Way Back When
Call This A Fixture Rush?
In bygone days, Christmases weren’t only white – they were busier and more eventful, in the football sense, than they now are…….as part four of our Way Back When series outlines.
This isn’t a clumsy attempt to stir up the hornet’s nest surrounding Mick McCarthy’s team selection at Manchester United last week. We’ll leave that to others.
But you wonder just what present-day managers would have made of the festive challenges clubs faced in decades past.
Wolves were no strangers to the concept of playing on Christmas Day during their 1950s golden age – and that wasn’t always instead of contesting a Boxing Day fixture either.
In 1950-51, they visited Huddersfield on December 25 and faced the same opponents 24 hours later, beating them 2-1 and 3-1.
But here’s the irony……Wolves, who had also faced Fulham on the 23rd, made only two changes for the return against the Terriers and, as a variation on what happened at Old Trafford last week, one of those was in goal, where Bert Williams returned for Dennis Parsons!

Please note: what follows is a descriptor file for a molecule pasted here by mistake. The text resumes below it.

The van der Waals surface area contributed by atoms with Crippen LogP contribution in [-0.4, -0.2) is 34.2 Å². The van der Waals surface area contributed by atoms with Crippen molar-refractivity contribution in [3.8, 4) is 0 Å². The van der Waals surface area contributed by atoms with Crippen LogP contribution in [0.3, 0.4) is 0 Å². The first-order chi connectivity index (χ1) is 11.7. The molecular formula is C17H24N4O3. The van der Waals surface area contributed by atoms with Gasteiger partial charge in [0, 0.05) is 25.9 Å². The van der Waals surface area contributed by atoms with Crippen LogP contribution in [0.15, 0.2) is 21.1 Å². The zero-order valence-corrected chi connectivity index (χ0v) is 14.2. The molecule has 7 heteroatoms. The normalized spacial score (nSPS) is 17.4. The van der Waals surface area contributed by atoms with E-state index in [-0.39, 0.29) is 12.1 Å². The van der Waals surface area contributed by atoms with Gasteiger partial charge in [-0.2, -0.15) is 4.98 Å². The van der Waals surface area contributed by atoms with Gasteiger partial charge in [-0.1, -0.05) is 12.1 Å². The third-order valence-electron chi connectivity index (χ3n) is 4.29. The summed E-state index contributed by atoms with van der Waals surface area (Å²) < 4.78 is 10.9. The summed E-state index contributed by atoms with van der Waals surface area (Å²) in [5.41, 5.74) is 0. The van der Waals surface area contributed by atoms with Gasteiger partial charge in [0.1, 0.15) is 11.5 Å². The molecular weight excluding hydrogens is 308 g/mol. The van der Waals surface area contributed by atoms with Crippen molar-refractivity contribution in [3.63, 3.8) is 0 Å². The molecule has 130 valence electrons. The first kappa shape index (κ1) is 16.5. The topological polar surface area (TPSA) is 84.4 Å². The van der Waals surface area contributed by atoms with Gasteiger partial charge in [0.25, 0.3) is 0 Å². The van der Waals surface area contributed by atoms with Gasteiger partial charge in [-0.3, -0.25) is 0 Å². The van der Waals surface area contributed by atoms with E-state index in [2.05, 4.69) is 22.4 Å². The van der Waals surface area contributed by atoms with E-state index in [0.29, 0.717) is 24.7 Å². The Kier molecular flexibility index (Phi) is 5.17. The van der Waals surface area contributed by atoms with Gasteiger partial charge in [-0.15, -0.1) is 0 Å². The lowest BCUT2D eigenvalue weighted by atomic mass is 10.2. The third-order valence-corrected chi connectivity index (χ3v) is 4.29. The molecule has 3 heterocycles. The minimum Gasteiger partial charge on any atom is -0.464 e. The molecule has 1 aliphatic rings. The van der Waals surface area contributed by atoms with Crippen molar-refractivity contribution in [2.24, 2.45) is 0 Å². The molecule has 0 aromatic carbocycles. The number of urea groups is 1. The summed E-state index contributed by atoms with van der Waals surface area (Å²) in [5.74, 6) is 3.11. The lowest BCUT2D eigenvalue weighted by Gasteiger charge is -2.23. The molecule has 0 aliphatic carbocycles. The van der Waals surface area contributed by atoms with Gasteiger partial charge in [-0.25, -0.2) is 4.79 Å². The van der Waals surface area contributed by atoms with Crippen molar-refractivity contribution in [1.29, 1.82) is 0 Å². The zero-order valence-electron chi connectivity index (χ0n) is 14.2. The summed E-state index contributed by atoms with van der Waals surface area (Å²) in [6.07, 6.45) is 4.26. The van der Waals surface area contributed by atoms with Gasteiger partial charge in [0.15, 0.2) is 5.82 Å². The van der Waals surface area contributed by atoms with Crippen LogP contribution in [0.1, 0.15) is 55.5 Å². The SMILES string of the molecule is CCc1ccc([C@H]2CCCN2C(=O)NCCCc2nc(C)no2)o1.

There were no changes from Christmas Day to Boxing Day when Wolves faced Aston Villa away and then at home the following season before the fixture list spared Stan Cullis’s side action on the big day in 1952.
There was a sting in the tail, though. They drew at home to Sunderland on Boxing Day, then set off to the north-east straight afterwards and lost 5-2 at Roker Park the next day, nine players again featuring in both games.
Wolves had two days’ grace between their matches against Everton in 1954-55 but were dealt a tough hand the following Christmas when having three matches in four days, including trips to Manchester City and Arsenal!
The club’s last Christmas Day fixture was a defeat at Charlton in 1956-57, after which they had home-and-away meetings with Portsmouth on the 26th and 27th in their third title-winning year, 1958-59.
The going got easier from then on, although not for Albion.
In an effort to underline that they felt the Molineux pitch was unplayable on Boxing Day, 1962, the Baggies players jumped in the bath at half-time with Wolves 2-0 up.
They had their wish and the referee subsequently announced an abandonment because of snow but Wolves won the re-match 7-0 three months later, with Terry Wharton hitting a hat-trick.